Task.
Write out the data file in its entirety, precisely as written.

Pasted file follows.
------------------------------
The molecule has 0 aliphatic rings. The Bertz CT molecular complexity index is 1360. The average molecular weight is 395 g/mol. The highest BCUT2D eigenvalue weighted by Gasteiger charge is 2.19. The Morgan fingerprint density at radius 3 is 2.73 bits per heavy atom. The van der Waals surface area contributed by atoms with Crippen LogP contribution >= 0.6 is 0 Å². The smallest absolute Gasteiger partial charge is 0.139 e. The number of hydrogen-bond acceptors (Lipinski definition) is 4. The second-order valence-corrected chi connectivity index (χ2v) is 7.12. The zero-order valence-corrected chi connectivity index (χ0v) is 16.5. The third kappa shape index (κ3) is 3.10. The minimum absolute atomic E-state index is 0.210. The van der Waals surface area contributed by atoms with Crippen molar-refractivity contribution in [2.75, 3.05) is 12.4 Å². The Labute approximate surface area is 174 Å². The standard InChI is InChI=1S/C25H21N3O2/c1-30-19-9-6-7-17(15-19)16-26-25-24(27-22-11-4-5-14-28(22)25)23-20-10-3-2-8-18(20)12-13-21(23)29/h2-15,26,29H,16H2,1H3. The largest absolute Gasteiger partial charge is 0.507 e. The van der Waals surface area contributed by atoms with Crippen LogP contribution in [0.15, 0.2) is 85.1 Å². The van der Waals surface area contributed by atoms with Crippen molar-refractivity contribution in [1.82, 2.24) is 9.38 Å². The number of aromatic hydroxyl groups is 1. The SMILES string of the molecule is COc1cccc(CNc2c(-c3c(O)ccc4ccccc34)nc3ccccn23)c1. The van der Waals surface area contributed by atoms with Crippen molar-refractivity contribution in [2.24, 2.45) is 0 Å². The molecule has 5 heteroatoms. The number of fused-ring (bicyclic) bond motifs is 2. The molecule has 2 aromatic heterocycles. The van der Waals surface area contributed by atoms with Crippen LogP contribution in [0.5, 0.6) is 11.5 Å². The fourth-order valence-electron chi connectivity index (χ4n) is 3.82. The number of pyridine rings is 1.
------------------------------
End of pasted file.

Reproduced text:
The molecule has 0 aliphatic rings. The Bertz CT molecular complexity index is 1360. The average molecular weight is 395 g/mol. The highest BCUT2D eigenvalue weighted by Gasteiger charge is 2.19. The Morgan fingerprint density at radius 3 is 2.73 bits per heavy atom. The van der Waals surface area contributed by atoms with Crippen LogP contribution >= 0.6 is 0 Å². The smallest absolute Gasteiger partial charge is 0.139 e. The number of hydrogen-bond acceptors (Lipinski definition) is 4. The second-order valence-corrected chi connectivity index (χ2v) is 7.12. The zero-order valence-corrected chi connectivity index (χ0v) is 16.5. The third kappa shape index (κ3) is 3.10. The minimum absolute atomic E-state index is 0.210. The van der Waals surface area contributed by atoms with Crippen molar-refractivity contribution in [2.75, 3.05) is 12.4 Å². The Labute approximate surface area is 174 Å². The standard InChI is InChI=1S/C25H21N3O2/c1-30-19-9-6-7-17(15-19)16-26-25-24(27-22-11-4-5-14-28(22)25)23-20-10-3-2-8-18(20)12-13-21(23)29/h2-15,26,29H,16H2,1H3. The largest absolute Gasteiger partial charge is 0.507 e. The van der Waals surface area contributed by atoms with Crippen LogP contribution in [0.15, 0.2) is 85.1 Å². The van der Waals surface area contributed by atoms with Crippen molar-refractivity contribution in [1.82, 2.24) is 9.38 Å². The number of aromatic hydroxyl groups is 1. The SMILES string of the molecule is COc1cccc(CNc2c(-c3c(O)ccc4ccccc34)nc3ccccn23)c1. The van der Waals surface area contributed by atoms with Crippen molar-refractivity contribution in [2.24, 2.45) is 0 Å². The molecule has 5 heteroatoms. The number of fused-ring (bicyclic) bond motifs is 2. The molecule has 2 aromatic heterocycles. The van der Waals surface area contributed by atoms with Crippen LogP contribution in [0.5, 0.6) is 11.5 Å². The fourth-order valence-electron chi connectivity index (χ4n) is 3.82. The number of pyridine rings is 1.